Baghdad, Iraq Insurgents launched a coordinated ambush against Iraqi soldiers northeast of Baghdad on Saturday, detonating a roadside bomb and then firing on the patrol, killing 19 and wounding two, officials said.
The attack took place near Adhaim, about 60 miles from Baghdad, Iraqi officials said. It came two days after a roadside bomb killed 10 U.S. Marines and wounded 11 others on a foot patrol near Fallujah in the deadliest attack against American forces in four months.
Elsewhere, a U.S. base at Mosul's airport came under mortar or rocket fire Saturday, wounding two American soldiers, the U.S. military said. Several detonations shook the installation - Forward Operating Base Courage - about 6:50 a.m. the command said.
In Berlin, the German government said it was making intense efforts to secure the release of an aid worker and her driver kidnapped in Iraq on Nov. 25. In a video made public Tuesday, kidnappers threatened to kill Susanne Osthoff, 43, unless Germany stops dealing with the Iraqi government.
Foreign Minister Frank-Walter Steinmeier told reporters that "regrettably, we have not succeeded in the first week in establishing, indirect or directly, contact with the kidnappers."
Chancellor Angela Merkel has said Germany will not be "blackmailed" in the case.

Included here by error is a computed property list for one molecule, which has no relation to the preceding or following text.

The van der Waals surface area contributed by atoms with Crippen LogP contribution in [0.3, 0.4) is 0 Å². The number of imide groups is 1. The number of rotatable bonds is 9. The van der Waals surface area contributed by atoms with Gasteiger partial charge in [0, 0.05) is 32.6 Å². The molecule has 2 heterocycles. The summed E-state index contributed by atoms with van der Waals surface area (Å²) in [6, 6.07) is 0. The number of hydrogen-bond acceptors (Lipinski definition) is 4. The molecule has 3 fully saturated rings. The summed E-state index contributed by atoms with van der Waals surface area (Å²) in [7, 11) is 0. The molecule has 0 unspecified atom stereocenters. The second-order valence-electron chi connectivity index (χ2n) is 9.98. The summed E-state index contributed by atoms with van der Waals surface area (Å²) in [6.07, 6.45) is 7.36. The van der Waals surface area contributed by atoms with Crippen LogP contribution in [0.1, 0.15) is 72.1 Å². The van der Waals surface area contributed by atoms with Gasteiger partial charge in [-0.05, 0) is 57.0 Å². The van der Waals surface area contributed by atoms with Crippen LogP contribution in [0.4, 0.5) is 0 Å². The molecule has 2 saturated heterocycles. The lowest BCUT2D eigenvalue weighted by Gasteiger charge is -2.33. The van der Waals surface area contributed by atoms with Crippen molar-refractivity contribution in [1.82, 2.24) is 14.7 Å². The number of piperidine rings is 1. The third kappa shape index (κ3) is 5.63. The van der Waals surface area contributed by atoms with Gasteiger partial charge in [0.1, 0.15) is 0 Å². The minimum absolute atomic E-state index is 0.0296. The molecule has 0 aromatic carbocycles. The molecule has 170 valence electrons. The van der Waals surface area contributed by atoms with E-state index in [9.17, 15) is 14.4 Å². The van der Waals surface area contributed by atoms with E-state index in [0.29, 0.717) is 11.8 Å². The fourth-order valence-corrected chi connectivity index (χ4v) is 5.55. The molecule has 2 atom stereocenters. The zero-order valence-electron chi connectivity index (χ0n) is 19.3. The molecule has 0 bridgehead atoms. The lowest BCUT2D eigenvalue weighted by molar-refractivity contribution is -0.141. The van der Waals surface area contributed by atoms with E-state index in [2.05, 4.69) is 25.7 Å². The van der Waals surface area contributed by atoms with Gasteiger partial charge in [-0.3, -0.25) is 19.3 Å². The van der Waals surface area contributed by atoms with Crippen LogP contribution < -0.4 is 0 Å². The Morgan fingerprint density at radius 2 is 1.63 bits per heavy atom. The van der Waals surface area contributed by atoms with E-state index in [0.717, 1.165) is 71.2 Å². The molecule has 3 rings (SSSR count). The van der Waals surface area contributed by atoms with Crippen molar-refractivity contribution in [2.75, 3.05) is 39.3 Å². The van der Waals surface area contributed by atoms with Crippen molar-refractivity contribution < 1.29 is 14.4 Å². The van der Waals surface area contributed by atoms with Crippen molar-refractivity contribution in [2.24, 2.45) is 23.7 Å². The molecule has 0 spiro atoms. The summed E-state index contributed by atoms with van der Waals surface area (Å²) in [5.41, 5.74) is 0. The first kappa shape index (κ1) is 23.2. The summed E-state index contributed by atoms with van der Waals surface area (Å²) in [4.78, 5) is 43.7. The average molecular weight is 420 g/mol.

Germany ardently opposed the U.S.-led invasion of Iraq and refused to send troops there. However, it has been training Iraqi soldiers and police outside the country.
The Al-Jazeera network broadcast a videotape and statement Friday in which the kidnappers of four Christian peace activists threatened to kill the hostages - two Canadians, an American and a Briton - unless all prisoners in U.S. and Iraqi detention centers were freed by Dec. 8.
Foreign Office Minister Douglas Alexander, interviewed by the British Broadcasting Corp., condemned the release of the latest hostage video.
"We are concerned about the welfare of the hostages and we deplore the release of these videos, not least because of the great distress to the family of (British hostage) Mr. (Norman) Kember and the other families involved, but our policy on this is well-established," he said.
A leading member of the British anti-war movement, Anas Altikriti, arrived Saturday in Iraq to try to win the release of the hostages.
The Christian activists - Kember, 74, of London; Tom Fox, 54, of Clear Brook, Va.; James Loney, 41, of Toronto; and Harmeet Singh Sooden, 32, of Canada - had been repeatedly warned by Iraqi and Western security officials that they were taking a grave risk by moving about Baghdad without bodyguards.
The activists were members of the Chicago-based Christian Peacemaker Teams. On Saturday, the group appealed to kidnappers to release their hostages.
"I would appeal to them and say that you are mistaken about who these four men are," group member Peggy Gish told The Associated Press in the Jordanian capital, Amman.
"They are really working for peace and justice. They are helping you and other Iraqi people."
The ambush against the U.S. Marines from Regimental Combat Team 8 occurred Thursday outside Fallujah, the former insurgent bastion overrun by U.S. forces in November 2004. All those who died were from 1st Marine Division, based at Twentynine Palms, Calif., the Defense Department said.
The U.S. command did not release many details of the attack, but a witness said it occurred at a mill in the village of Amiriyat al Fallujah, just outside the city. The bomb was fashioned out of four large artillery shells, U.S. officials said.